Apply to Join
Nov 4, 2019

A Young Woman Makes the Only Choice She Can

Mah Jan creating beautiful clothing.
Mah Jan creating beautiful clothing.

As a young mother in Afghanistan, Mah Jan shared the same worries as millions of women around the world who lack access to paid work:

How can I earn money for myself and my family?

How can I ensure a brighter future for my children?

How can I support the women and girls in my community?

Mah Jan’s story is typical of girls born into poor, uneducated families in Central Asia. Her childhood years were difficult. Problems at home forced her to drop out of school in the seventh grade. She married very young and soon found herself with six children. She was expected to stay home, raise the children, and do the household chores. So Mah Jan made the only choice available to her; she put her dream of getting an education on hold.

On hold, but not forgotten.

Hope came alive again years later when, at the age of 38, Mah Jan enrolled in a literacy and vocational training program funded by Central Asia Institute. She spent nine months improving her literacy skills, then focused her attention on learning how to sew. Within six months, she had completed a tailoring course and was hired by the program staff to teach tailoring to other students.

Read Mah Jan's Full Story Here

Links:

Aug 12, 2019

In Wake of Taliban Peace Talks, Afghan Women...

Earlier this year the United States commenced peace negotiations with the Taliban in the hope of ending its 18-year military engagement in Afghanistan. While peace is on the table, other pressing issues are also at stake, namely the future of Afghanistan’s women.

Of utmost concern among the Afghan people is the possibility that the Taliban might regain influence in their country. Memories of life under Taliban rule are painful and, with no women invited to the negotiating table, women’s rights are especially vulnerable. The notion that Afghanistan could return to the repressive regime of the Taliban puts fear into the hearts of Afghans everywhere, especially women.

Women in Afghanistan: the backstory

Foreign invasions, wars, and the rise of extremist militant groups have colored the landscape of Afghanistan for the last forty years. Through it all, the rights of women were often exploited, abused, and — in the case of the Taliban — all but destroyed.

Prior to the 1979 Russian invasion, the story of women in Afghanistan reads very differently. The life of an Afghan woman largely mirrored the life of a woman living in the West. The government was progressive, the culture was rich in ideas, and women were free to go to school and work. In fact, from the 1930s to the late 1970s, fashionable Kabul was known as the “Paris of Central Asia.” Women dressed in stylish clothing and wore make-up. One in two government workers was a woman. Nearly three-quarters of Afghanistan’s teachers were women, and 40 percent of the physicians were female. Up until the early 1990s, women were making strides in education, work outside the home, and economic independence. Economic and livelihood programs that supported women to turn their handicrafts and other skills into money-making ventures were widely available, even in rural areas.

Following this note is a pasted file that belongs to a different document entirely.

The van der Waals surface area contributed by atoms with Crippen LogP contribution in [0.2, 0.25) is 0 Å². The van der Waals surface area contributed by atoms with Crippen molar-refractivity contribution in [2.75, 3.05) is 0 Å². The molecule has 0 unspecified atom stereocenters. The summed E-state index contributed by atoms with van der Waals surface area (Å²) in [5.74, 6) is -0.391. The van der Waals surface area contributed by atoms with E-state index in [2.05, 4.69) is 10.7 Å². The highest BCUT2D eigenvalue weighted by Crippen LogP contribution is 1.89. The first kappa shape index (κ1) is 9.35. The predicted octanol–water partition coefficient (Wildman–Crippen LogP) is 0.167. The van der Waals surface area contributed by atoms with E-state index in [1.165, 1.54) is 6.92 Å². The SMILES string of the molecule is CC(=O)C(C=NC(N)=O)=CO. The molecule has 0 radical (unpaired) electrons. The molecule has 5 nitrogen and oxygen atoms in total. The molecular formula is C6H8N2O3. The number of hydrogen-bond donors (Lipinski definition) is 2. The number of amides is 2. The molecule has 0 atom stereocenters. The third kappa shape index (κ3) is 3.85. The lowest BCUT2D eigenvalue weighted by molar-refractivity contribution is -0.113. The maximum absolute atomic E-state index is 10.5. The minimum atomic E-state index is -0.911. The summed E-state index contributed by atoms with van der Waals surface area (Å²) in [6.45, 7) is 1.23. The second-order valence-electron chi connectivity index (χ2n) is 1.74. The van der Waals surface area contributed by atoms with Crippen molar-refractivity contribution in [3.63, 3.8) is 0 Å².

Continued reading: In Wake of Taliban Peace Talks, Afghan Women Hope Basic Human Rights Still Theirs

Links:

May 23, 2019

Meet CAI's New Executive Director

Alice Thomas
Alice Thomas

 

Central Asia Institute is pleased to introduce our new executive director, Alice Thomas! 

In the video below Alice shares why she is deeply committed to CAI’s mission and a firm believer in the power of education, literacy, and skills development – especially among girls and women – as well as her own personal journey with education. We hope that you’ll take a few minutes to get to know her.

Earlier this week, Alice also sat down with CAI Communications Director Hannah Denys to talk about her vision for Central Asia Institute and why she’ll be a powerful advocate for CAI’s beneficiaries and supporters. Read the interview here.

Links:

 
WARNING: Javascript is currently disabled or is not available in your browser. GlobalGiving makes extensive use of Javascript and will not function properly with Javascript disabled. Please enable Javascript and refresh this page.